African champions Gambia pulled off a stunning, but deserved victory over tournament holders Brazil in Group D of the FIFA U-17 World Championship Peru 2005 at the shell-shocked Miguel Grau Stadium, Piura.

Gambia coach Fred Osam Duodu promised a surprise beforehand and pledged that his players would have no complexes about taking on the mighty Brazilians with all their dazzling skills and daunting reputation. From the outset, looking at the sheer power and physical presence of his impressive team, it was easy to see why.

Duodu hailed the result as a great night for African football and said his players had "learned to live with kings", but pledged that his side must not get carried away with one victory. He said: "This win does not make us any kind of favourites at all. Our first priority is to cross the bridge to qualification for the quarter-finals and then try to get into the medal zone from there."

Their giant striker Momodou Ceesay was a constant menace up front and standing just five centimetres shy of two metres' tall, Brazil will not have come up against the likes of him too often. That repeatedly showed as they struggled to cope with Ceesay and the watching scouts from around the world will have written his name in their notebooks for sure.

It was Brazil who took the lead however, to no-one's great surprise, but when the goal came it really was something quite spectacular. Leyrielton supplied the cross and Igor rounded off a flowing move with a special, acrobatic volley that had the Peruvian crowd gasping in admiration (1:0, 23')… but Brazil's lead was short-lived.

Gambia's Abdoulie Mansally got the leveller, turning one way then the other before drilling the ball past Felipe to spark a sensational turn of events (1:1, 27').

Gambians grow in confidence
That goal gave Gambia the belief they needed to take the game to Brazil and Ceesay fired the African champions in front in first-half stoppage time, skipping through the Brazilian back-line and firing low into the corner from an acute angle (1:2, 45').

If Brazil forged a masterplan to get back into the game at half-time, it would not have included going down to 10 men five minutes after the restart as Marcelo was shown a straight red card for a foul on Tijan Jaiteh.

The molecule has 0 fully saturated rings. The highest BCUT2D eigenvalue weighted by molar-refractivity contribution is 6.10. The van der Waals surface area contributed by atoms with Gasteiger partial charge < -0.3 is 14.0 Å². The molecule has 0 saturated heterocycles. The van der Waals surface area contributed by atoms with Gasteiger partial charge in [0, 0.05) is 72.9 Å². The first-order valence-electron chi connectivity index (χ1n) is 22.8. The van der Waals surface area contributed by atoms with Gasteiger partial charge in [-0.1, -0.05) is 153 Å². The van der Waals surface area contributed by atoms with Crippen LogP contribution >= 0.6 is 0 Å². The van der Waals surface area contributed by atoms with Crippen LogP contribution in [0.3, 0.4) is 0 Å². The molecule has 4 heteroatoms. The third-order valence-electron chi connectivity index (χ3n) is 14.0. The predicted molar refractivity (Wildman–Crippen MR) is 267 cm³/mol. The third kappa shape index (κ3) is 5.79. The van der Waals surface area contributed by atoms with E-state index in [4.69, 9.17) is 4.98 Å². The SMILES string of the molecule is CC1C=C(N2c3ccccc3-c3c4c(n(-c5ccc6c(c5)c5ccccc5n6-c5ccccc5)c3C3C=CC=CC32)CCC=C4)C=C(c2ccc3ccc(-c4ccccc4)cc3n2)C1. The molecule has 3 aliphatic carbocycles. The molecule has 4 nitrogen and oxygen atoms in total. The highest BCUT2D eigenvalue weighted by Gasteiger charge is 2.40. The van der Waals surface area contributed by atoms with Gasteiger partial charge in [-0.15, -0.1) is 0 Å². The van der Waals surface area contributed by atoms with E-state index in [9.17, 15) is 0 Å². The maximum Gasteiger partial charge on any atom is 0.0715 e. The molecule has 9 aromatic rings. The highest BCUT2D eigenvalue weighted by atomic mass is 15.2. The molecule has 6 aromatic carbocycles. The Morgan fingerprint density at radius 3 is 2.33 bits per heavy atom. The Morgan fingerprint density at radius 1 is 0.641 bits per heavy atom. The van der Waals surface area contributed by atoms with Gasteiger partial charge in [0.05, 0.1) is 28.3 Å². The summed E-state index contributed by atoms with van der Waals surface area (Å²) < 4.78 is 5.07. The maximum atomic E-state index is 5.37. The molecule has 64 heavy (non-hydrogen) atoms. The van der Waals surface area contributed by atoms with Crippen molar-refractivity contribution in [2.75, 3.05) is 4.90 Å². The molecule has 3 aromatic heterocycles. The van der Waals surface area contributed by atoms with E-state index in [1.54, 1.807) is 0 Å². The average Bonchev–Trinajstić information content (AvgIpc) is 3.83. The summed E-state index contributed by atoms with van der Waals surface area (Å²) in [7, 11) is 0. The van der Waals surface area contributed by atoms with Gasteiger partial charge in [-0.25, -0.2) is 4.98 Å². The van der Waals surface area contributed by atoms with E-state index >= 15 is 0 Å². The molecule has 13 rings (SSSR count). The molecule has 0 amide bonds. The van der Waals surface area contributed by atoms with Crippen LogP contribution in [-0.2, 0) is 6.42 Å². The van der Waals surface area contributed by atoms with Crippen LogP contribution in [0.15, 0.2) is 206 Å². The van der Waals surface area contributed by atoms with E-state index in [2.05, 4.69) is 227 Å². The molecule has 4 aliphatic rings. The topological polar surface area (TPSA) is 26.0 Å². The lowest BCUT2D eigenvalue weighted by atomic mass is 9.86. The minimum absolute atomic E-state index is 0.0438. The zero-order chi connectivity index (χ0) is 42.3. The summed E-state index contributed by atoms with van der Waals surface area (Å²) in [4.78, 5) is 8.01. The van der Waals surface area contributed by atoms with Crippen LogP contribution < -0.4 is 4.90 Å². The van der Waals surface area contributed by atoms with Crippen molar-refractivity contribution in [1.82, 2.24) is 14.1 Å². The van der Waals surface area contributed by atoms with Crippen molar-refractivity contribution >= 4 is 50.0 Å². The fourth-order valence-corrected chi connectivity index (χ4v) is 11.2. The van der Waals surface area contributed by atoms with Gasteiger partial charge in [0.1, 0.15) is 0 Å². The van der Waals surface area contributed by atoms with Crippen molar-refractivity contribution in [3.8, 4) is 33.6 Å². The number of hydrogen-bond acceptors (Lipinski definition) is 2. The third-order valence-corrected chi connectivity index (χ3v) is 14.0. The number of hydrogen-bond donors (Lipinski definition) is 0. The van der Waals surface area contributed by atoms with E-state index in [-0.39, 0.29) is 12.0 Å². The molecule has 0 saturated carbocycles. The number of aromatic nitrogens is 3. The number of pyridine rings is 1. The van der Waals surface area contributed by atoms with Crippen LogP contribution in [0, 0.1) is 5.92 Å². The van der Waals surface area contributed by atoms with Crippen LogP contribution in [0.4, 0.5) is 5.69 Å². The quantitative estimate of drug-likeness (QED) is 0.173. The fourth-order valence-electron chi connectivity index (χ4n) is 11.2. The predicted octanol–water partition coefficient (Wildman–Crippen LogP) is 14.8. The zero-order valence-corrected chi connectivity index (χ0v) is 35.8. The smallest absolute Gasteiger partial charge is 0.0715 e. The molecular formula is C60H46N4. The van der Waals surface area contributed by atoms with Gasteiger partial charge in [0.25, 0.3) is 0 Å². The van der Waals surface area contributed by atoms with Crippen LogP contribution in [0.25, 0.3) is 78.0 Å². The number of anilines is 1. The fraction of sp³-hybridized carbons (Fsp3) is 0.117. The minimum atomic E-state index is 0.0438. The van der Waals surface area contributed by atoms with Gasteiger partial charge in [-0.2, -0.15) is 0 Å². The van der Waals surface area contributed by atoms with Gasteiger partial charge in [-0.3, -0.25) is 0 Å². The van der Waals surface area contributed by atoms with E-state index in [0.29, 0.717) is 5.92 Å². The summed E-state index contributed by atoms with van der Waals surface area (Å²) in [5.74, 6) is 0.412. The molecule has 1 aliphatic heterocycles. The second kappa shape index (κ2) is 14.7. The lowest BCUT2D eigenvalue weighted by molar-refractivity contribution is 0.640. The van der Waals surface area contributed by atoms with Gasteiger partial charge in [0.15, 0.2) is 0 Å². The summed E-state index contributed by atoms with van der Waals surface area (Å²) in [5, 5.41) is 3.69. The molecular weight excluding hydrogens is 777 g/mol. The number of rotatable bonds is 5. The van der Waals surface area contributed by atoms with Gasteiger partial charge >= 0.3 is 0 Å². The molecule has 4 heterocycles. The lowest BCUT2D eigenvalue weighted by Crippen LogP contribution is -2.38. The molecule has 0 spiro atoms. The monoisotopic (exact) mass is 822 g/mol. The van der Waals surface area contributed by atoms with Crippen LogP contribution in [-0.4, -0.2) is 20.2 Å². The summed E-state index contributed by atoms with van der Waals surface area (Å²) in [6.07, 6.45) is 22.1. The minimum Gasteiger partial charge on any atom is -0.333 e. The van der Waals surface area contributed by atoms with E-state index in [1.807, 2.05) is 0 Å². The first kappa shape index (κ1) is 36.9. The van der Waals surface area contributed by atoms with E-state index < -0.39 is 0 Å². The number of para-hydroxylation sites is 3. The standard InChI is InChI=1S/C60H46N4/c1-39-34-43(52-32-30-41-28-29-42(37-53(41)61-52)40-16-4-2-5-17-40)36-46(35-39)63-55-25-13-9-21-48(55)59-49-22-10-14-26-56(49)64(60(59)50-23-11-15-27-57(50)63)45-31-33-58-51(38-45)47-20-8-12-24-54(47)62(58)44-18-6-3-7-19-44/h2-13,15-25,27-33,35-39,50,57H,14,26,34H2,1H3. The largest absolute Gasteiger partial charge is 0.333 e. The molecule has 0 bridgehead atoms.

Brazil were always going to be up against it from that point on, though Gambia defender Mandou Bojang almost gave them a helping hand with a beautiful diving header that came ever so close to being a very graceful own goal.

Gambia, made sure they stretched Brazil across the park as much as they could with a slick passing game that had the Piuran fans crying "olé" in appreciation. The script was not supposed to read like this and goalscorer Leyrielton sliced horribly wide for Brazil when in a good position as they toiled hard to bring about a change in these unexpected fortunes.

Gambian captain Ousman Jallow could have put the matter beyond reasonable doubt if he had done better while unmarked in the box, but there was too much pace on Ceesay's centre and he could only steer his awkward-looking volley over the top.

Jallow was not to be denied though and when Gambia were awarded a penalty in the 75th minute, the skipper had no hesitation in picking up the ball to carry out his duty. Felipe was equal to his effort though, diving well to his left to palm the ball away, but the referee's assistant flagged to signal that the goalkeeper moved off his line before the kick was taken.

At the second time of asking, Jallow made no mistake and flicked the penalty into the opposite corner, just beyond Felipe's desperate lunge (1:3, 75').

A reckless challenge by Gambian defender Ebrima Sohna earned him the second red card of the match and the Africans were forced to play out the final 10 minutes short-handed.

Brazil finished the match with nine men and in total disarray however when Celso was sent off for an ugly elbowing incident. Gambia matched them for sheer numbers though when Saja Leigh became the fourth player to be dismissed as the clock ticked down.

This shock result leaves Brazil with a mountain to climb to qualify for the quarter-finals and with Holland their next opponents in Piura on Tuesday, that difficult task looks anything but straight-forward.

Brazil coach Nelson Rodrigues said: "Gambia had a plan to play high balls over the top of our defenders and we had a plan to play with speed. They succeeded with their plan and we didn't with ours. This was always the 'Group of Death' and my players were prepared for it to be difficult, so I will not have any problems picking them up for the next game."

For Gambia, they can look forward to an encounter with Qatar on the same night and they seem certain to be welcomed home as conquering heroes whatever happens from here.